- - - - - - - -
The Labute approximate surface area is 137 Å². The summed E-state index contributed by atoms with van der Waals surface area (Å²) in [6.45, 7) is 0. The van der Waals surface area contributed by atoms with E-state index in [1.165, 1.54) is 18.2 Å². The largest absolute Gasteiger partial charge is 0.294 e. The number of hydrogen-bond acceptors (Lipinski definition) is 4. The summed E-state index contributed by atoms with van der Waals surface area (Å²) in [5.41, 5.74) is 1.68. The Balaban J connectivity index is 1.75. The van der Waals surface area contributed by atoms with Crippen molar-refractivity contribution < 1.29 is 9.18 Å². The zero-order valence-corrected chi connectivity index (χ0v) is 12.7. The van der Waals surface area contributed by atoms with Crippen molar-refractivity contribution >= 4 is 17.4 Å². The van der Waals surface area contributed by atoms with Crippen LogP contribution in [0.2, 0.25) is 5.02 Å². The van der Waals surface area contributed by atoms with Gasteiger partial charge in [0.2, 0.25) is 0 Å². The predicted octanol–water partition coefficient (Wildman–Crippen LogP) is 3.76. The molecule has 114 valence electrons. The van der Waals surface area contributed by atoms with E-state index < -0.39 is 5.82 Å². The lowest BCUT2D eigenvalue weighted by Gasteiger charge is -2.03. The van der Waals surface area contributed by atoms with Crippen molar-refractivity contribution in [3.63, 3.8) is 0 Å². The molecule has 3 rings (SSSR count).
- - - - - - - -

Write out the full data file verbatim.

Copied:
The Labute approximate surface area is 137 Å². The summed E-state index contributed by atoms with van der Waals surface area (Å²) in [6.45, 7) is 0. The van der Waals surface area contributed by atoms with E-state index in [1.165, 1.54) is 18.2 Å². The largest absolute Gasteiger partial charge is 0.294 e. The number of hydrogen-bond acceptors (Lipinski definition) is 4. The summed E-state index contributed by atoms with van der Waals surface area (Å²) in [5.41, 5.74) is 1.68. The Balaban J connectivity index is 1.75. The van der Waals surface area contributed by atoms with Crippen molar-refractivity contribution < 1.29 is 9.18 Å². The zero-order valence-corrected chi connectivity index (χ0v) is 12.7. The van der Waals surface area contributed by atoms with Crippen molar-refractivity contribution >= 4 is 17.4 Å². The van der Waals surface area contributed by atoms with Crippen LogP contribution in [0.2, 0.25) is 5.02 Å². The van der Waals surface area contributed by atoms with Gasteiger partial charge in [0.2, 0.25) is 0 Å². The predicted octanol–water partition coefficient (Wildman–Crippen LogP) is 3.76. The molecule has 114 valence electrons. The van der Waals surface area contributed by atoms with E-state index < -0.39 is 5.82 Å². The lowest BCUT2D eigenvalue weighted by Gasteiger charge is -2.03. The van der Waals surface area contributed by atoms with Crippen molar-refractivity contribution in [3.63, 3.8) is 0 Å². The molecule has 3 rings (SSSR count).